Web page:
Sleep Observation

The four main evolutionary theories can be used to explain the function of sleep which consist of energy conservation, food requirements, predator avoidance and Meddis’ “waste of time” hypothesis. These theories attempt to explain sleep as an adaptive response which increases the chances of survival.
Sleep can be used to conserve energy over long periods of time as metabolism and body temperature decreases. This can be observed in sleeping animals especially in those hibernating during the winter. Furthermore, warm blooded animals such as mammals must use a lot of energy to maintain a constant body temperature. This is more problematic for small animals such as squirrels with high metabolic rates as they use even more energy and hence, sleep
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He suggested that sleep can help animals avoid predators when they are in vulnerable positions especially during the night and “waste time” as they have nothing to do. Siegal et al concurred with this view by arguing that being awake would be riskier due to the increased exposure to predators and the possibility of injury. He used a little brown bat to illustrate this point as it was only awake for a few hours every day to feed and reproduce if necessary, before returning to sleep. This supports the evolutionary theory of sleep as it suggests that sleep aids in survival and reduces energy …show more content…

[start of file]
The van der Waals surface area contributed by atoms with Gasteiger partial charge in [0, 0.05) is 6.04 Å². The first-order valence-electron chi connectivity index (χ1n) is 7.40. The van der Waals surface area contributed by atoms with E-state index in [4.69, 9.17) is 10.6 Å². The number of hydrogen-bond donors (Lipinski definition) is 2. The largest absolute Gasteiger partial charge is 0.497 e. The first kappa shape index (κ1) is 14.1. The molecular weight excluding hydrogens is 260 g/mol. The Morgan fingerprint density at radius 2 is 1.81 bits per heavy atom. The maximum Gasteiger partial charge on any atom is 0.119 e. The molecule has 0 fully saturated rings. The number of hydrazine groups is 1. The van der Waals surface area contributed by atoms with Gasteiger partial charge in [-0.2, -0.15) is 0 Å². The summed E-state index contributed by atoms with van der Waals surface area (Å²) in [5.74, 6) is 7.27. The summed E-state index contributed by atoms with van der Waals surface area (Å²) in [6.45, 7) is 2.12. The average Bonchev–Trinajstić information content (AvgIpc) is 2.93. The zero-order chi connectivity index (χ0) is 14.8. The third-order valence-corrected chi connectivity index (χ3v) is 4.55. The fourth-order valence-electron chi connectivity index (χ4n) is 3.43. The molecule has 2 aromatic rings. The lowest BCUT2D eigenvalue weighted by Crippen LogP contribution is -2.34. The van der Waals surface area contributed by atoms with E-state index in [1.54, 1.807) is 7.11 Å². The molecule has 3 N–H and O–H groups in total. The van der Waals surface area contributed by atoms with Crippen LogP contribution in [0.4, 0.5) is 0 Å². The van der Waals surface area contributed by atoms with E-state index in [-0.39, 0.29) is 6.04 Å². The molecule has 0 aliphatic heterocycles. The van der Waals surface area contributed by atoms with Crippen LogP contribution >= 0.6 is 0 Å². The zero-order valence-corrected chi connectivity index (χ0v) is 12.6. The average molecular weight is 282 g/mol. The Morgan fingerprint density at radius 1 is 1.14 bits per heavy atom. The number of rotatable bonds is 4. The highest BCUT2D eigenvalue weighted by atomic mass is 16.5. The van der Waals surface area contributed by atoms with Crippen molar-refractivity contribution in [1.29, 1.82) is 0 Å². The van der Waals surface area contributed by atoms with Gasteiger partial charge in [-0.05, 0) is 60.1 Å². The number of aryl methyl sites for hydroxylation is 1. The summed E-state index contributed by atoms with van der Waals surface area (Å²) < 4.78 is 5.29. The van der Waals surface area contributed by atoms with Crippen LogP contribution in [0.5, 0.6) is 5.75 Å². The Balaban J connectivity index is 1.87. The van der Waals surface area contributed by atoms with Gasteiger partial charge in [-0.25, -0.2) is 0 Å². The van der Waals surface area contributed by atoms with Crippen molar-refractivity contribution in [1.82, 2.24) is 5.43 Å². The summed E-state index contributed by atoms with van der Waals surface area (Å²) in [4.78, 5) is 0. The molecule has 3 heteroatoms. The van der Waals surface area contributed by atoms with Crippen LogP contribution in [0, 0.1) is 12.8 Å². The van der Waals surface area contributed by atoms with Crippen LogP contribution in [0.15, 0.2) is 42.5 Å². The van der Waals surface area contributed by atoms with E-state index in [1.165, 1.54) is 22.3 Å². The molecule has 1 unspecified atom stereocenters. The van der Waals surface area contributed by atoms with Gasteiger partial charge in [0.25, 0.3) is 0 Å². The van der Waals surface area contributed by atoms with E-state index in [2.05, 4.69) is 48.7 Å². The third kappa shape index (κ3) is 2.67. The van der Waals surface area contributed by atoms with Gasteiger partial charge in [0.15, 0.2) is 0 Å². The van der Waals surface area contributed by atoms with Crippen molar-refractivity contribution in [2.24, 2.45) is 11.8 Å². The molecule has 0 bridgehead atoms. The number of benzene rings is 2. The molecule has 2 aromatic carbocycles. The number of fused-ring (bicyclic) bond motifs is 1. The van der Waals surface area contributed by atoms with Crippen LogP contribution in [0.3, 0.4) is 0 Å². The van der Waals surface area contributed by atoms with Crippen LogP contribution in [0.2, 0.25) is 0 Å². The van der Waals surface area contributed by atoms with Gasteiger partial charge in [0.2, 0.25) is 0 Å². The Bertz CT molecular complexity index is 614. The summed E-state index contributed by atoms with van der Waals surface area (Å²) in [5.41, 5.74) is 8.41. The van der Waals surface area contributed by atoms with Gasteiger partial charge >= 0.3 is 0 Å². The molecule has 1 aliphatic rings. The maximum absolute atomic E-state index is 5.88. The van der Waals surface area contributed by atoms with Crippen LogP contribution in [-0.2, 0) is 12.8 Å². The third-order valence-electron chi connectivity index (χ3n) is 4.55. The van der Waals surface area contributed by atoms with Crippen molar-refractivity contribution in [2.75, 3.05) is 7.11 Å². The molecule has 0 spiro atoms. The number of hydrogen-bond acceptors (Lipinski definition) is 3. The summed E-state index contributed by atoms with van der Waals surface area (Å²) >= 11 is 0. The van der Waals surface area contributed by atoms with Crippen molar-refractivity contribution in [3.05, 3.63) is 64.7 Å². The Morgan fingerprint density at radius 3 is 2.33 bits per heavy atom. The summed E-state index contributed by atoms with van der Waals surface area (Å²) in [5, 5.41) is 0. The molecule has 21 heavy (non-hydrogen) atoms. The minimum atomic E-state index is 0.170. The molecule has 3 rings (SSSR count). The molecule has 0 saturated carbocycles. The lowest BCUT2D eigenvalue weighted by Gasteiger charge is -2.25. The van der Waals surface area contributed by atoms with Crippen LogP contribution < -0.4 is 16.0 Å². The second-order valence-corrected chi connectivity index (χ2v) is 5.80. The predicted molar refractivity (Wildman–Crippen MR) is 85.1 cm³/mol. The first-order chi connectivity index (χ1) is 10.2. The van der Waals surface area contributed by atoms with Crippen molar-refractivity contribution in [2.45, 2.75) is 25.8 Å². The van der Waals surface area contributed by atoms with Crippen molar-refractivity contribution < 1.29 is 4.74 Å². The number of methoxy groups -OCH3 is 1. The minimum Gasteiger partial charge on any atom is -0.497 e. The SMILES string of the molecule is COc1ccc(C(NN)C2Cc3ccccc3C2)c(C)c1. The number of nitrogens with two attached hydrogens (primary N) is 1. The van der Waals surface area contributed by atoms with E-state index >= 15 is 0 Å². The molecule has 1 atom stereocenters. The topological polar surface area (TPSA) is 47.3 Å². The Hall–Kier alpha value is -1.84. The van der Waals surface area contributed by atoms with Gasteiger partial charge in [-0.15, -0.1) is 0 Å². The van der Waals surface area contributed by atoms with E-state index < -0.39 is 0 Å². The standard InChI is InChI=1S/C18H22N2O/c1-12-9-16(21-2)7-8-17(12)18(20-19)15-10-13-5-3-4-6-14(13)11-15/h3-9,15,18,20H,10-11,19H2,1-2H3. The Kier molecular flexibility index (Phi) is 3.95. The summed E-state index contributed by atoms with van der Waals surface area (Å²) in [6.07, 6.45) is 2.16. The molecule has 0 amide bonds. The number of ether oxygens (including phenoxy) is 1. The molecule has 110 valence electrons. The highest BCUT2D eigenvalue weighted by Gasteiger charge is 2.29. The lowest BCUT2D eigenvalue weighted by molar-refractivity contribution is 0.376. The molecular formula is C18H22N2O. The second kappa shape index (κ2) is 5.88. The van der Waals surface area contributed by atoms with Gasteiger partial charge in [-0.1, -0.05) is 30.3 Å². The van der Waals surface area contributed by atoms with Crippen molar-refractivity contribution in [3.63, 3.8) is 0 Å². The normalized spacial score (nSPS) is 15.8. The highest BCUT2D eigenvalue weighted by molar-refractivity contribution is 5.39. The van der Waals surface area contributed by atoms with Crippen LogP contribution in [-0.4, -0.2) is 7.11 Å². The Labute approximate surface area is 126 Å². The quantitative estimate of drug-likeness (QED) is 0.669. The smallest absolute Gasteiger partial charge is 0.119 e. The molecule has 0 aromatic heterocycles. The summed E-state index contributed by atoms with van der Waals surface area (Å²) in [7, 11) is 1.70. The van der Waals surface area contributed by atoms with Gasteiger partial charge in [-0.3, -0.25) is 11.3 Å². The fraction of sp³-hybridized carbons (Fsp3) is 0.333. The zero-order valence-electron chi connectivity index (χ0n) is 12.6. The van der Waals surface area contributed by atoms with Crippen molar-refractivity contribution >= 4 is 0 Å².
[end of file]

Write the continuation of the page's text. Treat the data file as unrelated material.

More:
Evolutionary approach cannot explain why animals have such a strong drive for sleep when sleep deprived. Horne et al suggested that some elements of sleep are for restoration purposes whereas other aspects help in occupying productive hours particularly in smaller animals to conserve energy. He proposed the distinction between core and optional sleep. Core sleep is equivalent to slow wave sleep and the essential portion of sleep needed for restoration of the body and brain processes. Optional sleep such as rapid eye movement (REM) and some portions of non-rapid eye movement (NREM) sleep are dispensable and occupies unproductive hours and conserves energy. However, restoration theorist argue that the link between REM and brain development suggests that REM serves a purpose beyond simply “wasting

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